After being paralyzed in a brutal attack in 2006, Fu Xiancai, a farmer in central China and an advocate of the rights of expropriated farmers, continues his fight for justice.
Winters along the Yangtze River are cold and wet. Yangguidian, the home village of farmer Fu Xiancai, is located on the river in central Hubei province. He sits with his family around a simple fireplace at home. The coals glow red, but it is still very cold.
Fu is in a wheelchair and is wrapped in a thick, green army coat. He is wearing a black woolen beanie.
"I can move my head and my shoulders. But I can't move my fingers. I need help eating and drinking. I cannot stand up. I cannot move my legs," he says.
The entire family - his wife and two sons - helps out taking care of Fu. He has to be turned over in bed at night. He is often in pain. And he often has a fever. But he refuses to let that get him down.
"My greatest wish is that my case will be solved. I was attacked for uncovering corruption. Someone tried to kill me. I want to know what exactly happened. It would mean a lot in the fight against corruption if the authorities could find out who attacked me."
Fu Xiancai made headlines around the world six years ago after being savagely beaten. For years, he had campaigned for the thousands of farmers living along the Yangtze River who had been forced to leave their homes for the construction of the giant Three Gorges Dam.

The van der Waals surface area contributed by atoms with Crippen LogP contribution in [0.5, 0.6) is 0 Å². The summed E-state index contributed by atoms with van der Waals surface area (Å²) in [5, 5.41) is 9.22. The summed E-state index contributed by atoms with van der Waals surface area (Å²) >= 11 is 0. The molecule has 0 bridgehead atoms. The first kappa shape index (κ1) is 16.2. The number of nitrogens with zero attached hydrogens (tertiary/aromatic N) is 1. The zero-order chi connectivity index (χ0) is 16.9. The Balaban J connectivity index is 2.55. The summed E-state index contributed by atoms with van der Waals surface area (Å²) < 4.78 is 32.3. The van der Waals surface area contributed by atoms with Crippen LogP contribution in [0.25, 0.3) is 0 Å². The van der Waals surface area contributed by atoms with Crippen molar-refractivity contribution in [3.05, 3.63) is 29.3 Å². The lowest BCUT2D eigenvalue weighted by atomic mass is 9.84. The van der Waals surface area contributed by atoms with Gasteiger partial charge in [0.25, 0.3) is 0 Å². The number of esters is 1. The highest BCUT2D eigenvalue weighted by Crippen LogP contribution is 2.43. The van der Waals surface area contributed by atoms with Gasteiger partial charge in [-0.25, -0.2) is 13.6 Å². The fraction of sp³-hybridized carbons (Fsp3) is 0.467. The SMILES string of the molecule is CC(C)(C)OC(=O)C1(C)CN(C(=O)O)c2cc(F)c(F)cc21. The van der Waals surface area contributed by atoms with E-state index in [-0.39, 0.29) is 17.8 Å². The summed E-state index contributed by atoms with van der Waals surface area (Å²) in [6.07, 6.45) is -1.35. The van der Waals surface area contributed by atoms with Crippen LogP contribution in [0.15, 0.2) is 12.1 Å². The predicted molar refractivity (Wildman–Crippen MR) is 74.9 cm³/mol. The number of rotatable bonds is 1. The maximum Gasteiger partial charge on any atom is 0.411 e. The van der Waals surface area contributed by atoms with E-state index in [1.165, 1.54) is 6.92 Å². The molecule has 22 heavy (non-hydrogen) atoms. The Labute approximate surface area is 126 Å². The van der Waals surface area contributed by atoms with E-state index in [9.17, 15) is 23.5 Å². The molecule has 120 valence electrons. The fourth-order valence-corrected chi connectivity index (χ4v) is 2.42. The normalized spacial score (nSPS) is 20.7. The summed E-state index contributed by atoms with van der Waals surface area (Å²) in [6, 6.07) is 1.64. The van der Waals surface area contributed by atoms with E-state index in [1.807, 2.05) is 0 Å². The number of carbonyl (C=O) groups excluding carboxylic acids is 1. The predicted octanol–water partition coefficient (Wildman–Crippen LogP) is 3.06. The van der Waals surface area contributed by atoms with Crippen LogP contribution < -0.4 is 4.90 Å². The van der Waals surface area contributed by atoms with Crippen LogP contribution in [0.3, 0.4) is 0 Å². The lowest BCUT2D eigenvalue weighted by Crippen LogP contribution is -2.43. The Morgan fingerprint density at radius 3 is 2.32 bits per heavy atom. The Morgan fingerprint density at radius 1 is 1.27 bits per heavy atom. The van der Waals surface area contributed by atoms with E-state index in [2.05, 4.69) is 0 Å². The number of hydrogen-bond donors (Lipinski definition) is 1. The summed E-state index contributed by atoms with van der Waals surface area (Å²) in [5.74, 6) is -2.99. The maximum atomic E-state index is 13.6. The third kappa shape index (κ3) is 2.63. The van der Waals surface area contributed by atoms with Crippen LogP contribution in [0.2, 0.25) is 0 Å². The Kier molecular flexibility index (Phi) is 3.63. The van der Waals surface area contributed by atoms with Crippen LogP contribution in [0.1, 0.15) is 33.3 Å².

A lot of the money which had been allocated to the relocated residents ended up in the pockets of corrupt politicians. Fu protested against this and became a thorn in the side of local authorities. He believes that is why he was beaten within an inch of his life right after giving an interview with the German public television broadcaster ARD. The authorities, on their part, maintain that Fu simply fell down.
But, Fu is sticking to his version of the story.
"I continue to submit reports to the Ministry of Public Security, the party's Central Disciplinary Commission - the country's top prosecuting authorities. I am trying to get the top ministries to order local authorities to open up a case. But so far, they have failed to do so."
Fu is fighting an up-hill battle. The local party leader, whom he believes is one of the main culprits in the attack, has long since been transfered to another area and promoted. His successor doesn't want to have anything to do with old cases.
International aid money, a lot of which in 2006 came from Germany, has been used up. Today, the family relies on welfare and donations from the local foundations for the disabled. The Fus make ends meet, but he says no amount of money will ever be able to make up for the injustice that was done to him.
Hope in new leadership
"I am disappointed. All of my hopes are on the new party leader in Beijing, Xi Jinping, who declared war on corruption. He is an honest man. We might see change in the next three to five years. If nothing changes by then, then my hope will all have been in vain."
Fu's wife cooks dinner in the open veranda in the kitchen. She says life is difficult and taking care of her husband costs her all the energy she has.
The damp cold blows through the rooms. Like most rural homes, Fu's house is spartan. There is hardly any furniture covering the concrete floor.
Fu says the campaign for the farmers along the Yangtze has died down. He says hardly anyone is interested that damages for around 100,000 displaced farmers were stolen by corrupt officials. Yet Fu perseveres and continues to write letters to top authorities in the hope that one of them will eventually be answered.